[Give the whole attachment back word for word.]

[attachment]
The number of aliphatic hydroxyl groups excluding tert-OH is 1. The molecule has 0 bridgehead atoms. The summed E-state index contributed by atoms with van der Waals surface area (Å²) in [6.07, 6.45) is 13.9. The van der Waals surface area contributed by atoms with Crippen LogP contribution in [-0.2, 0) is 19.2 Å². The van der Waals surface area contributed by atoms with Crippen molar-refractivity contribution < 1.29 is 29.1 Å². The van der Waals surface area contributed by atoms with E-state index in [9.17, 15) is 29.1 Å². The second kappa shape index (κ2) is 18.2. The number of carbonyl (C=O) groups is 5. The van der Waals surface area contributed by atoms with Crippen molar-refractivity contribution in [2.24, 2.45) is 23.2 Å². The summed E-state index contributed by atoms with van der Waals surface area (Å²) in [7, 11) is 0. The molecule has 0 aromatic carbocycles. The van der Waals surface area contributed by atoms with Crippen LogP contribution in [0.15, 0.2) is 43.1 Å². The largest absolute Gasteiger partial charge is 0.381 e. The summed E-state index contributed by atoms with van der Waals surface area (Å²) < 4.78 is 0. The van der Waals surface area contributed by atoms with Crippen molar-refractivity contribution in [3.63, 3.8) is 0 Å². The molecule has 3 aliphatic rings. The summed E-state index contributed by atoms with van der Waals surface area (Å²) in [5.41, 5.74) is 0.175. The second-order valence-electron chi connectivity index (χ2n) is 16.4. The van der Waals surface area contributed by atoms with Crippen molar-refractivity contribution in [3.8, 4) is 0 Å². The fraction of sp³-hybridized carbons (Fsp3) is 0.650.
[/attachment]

The number of aliphatic hydroxyl groups excluding tert-OH is 1. The molecule has 0 bridgehead atoms. The summed E-state index contributed by atoms with van der Waals surface area (Å²) in [6.07, 6.45) is 13.9. The van der Waals surface area contributed by atoms with Crippen LogP contribution in [-0.2, 0) is 19.2 Å². The van der Waals surface area contributed by atoms with Crippen molar-refractivity contribution < 1.29 is 29.1 Å². The van der Waals surface area contributed by atoms with E-state index in [9.17, 15) is 29.1 Å². The second kappa shape index (κ2) is 18.2. The number of carbonyl (C=O) groups is 5. The van der Waals surface area contributed by atoms with Crippen molar-refractivity contribution in [2.24, 2.45) is 23.2 Å². The summed E-state index contributed by atoms with van der Waals surface area (Å²) in [7, 11) is 0. The molecule has 0 aromatic carbocycles. The van der Waals surface area contributed by atoms with Crippen LogP contribution in [0.15, 0.2) is 43.1 Å². The largest absolute Gasteiger partial charge is 0.381 e. The summed E-state index contributed by atoms with van der Waals surface area (Å²) < 4.78 is 0. The van der Waals surface area contributed by atoms with Crippen molar-refractivity contribution in [3.63, 3.8) is 0 Å². The molecule has 3 aliphatic rings. The summed E-state index contributed by atoms with van der Waals surface area (Å²) in [5.41, 5.74) is 0.175. The second-order valence-electron chi connectivity index (χ2n) is 16.4. The van der Waals surface area contributed by atoms with Crippen molar-refractivity contribution in [3.8, 4) is 0 Å². The fraction of sp³-hybridized carbons (Fsp3) is 0.650.